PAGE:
The practice of extracting blood from pregnant mares has quadrupled in frequency during the last decade, RÚV reports. The increased frequency is a result of a growing demand for a hormone called ECG (also known as Pregnant Mare Serum Gonadotropin, or PMSG), which can be found in large quantities in the blood serum of pregnant mares. The hormone is used in the animal pharmaceutical industry, mainly as a fertility booster for other farm animals.
In November, the Animal Welfare Foundation and Tierschutzbund Zurich released a documentary that revealed the harsh treatment of pregnant mares in Iceland during the procedure, which included beatings of the animals. A wave of criticism followed the release of the footage. At present, 4,500 individuals have signed a petition to halt blood harvesting in mares in Iceland. In February, the leader of Flokkur fólksins (the People’s Party) proposed a nationwide ban on blood harvesting. She has asserted that the bill will be one of the party’s top priorities during this electoral term
ÍSTEKA, the company that produces pharmaceuticals from the blood serum of Icelandic mares said in a public statement that the company was alarmed by the practices exposed in the documentary and condemned the maltreatment of the mares in question. According to the statement, the company began an internal supplier review to investigate the allegations immediately after the footage was released. The Icelandic Food and Veterinary Authority (MAST) also asserted that supervising blood-collecting procedures was a priority, and had been so since a regulation regarding the practice came into effect in 2014. However, the documentary has made clear that the authority’s inspections have not succeeded in sufficiently protecting the animals from cruel treatment.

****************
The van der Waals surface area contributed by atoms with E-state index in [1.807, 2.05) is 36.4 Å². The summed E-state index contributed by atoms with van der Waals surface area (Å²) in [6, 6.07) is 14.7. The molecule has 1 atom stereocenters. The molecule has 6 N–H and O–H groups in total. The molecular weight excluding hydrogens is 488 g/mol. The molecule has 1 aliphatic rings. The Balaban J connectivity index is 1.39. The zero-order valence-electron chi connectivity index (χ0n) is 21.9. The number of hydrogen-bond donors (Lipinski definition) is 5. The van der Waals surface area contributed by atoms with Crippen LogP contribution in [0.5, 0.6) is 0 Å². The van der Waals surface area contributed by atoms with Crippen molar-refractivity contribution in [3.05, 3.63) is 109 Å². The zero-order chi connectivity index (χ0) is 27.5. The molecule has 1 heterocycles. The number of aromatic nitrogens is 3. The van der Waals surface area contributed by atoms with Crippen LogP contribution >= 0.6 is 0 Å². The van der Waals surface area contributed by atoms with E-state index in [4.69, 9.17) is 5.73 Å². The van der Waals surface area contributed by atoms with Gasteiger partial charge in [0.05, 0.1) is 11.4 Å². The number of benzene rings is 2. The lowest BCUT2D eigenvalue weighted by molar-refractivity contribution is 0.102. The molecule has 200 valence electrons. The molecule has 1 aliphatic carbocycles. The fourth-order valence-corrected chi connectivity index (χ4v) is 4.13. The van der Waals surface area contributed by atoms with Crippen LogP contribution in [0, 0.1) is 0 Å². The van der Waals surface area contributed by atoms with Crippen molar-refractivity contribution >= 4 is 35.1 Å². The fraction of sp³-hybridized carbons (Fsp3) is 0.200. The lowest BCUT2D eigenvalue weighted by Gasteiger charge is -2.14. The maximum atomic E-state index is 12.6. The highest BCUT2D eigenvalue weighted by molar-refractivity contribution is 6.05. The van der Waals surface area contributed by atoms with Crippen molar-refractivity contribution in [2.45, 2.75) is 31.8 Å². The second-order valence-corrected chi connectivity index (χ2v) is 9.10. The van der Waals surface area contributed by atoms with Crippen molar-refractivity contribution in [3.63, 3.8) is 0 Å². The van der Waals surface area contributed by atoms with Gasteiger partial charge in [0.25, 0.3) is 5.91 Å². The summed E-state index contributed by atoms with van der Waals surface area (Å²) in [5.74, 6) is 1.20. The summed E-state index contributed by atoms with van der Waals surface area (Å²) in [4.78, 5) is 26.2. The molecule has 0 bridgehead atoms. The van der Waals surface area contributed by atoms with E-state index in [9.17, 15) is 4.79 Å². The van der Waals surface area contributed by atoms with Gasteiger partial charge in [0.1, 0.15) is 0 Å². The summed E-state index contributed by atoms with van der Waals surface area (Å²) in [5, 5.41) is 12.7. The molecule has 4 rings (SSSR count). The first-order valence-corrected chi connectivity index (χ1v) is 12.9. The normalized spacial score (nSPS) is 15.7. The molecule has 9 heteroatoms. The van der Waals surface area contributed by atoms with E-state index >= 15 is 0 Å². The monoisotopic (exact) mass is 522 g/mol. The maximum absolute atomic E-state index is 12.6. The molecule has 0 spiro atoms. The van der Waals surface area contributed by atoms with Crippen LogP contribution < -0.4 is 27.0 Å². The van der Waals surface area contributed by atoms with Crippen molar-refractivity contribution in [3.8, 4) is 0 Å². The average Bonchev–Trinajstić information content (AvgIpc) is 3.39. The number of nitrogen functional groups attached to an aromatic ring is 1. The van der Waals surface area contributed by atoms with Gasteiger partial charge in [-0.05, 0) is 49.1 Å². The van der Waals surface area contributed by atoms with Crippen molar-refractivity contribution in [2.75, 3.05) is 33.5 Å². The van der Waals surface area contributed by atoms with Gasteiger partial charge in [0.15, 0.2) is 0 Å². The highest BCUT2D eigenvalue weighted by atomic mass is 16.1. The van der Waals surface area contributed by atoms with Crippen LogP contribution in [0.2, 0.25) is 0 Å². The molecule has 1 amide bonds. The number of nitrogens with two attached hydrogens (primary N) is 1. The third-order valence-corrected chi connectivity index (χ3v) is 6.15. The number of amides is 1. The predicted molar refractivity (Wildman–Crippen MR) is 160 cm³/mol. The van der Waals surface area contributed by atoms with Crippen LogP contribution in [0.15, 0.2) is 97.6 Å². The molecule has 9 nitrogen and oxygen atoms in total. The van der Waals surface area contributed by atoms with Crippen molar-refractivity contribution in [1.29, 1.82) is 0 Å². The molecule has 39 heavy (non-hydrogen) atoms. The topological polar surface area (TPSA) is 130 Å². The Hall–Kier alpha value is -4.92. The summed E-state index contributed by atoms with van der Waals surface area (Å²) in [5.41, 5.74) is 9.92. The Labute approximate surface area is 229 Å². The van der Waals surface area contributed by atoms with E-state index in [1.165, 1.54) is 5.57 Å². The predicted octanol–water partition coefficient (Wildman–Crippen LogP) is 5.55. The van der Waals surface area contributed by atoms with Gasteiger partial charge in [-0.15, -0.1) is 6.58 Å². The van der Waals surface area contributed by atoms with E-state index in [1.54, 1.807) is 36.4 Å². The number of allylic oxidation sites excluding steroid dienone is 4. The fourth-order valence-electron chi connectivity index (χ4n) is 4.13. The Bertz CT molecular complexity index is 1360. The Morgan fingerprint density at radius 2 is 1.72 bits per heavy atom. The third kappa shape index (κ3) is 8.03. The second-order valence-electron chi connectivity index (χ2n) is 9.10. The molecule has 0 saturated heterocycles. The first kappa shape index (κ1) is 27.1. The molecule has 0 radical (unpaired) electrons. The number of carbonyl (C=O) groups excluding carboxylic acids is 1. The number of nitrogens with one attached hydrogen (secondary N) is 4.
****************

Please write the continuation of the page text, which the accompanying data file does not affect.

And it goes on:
Accessing the executives of Ísteka has been a struggle for journalists, RÚV reports. The news agency has not succeeded in lining up an interview with the CEO so far, but the company has instead responded to their enquiries via e-mail. Ísteka has disclosed that a little less than 5,400 mares are used for the purposes of the blood harvesting industry in the country. The company owns 300 of them. The company makes an annual profit of 1,9 billion ISK [$14.5 million, €12.9 million] and employs 40 people. During high season, around 200 people are involved in the practice.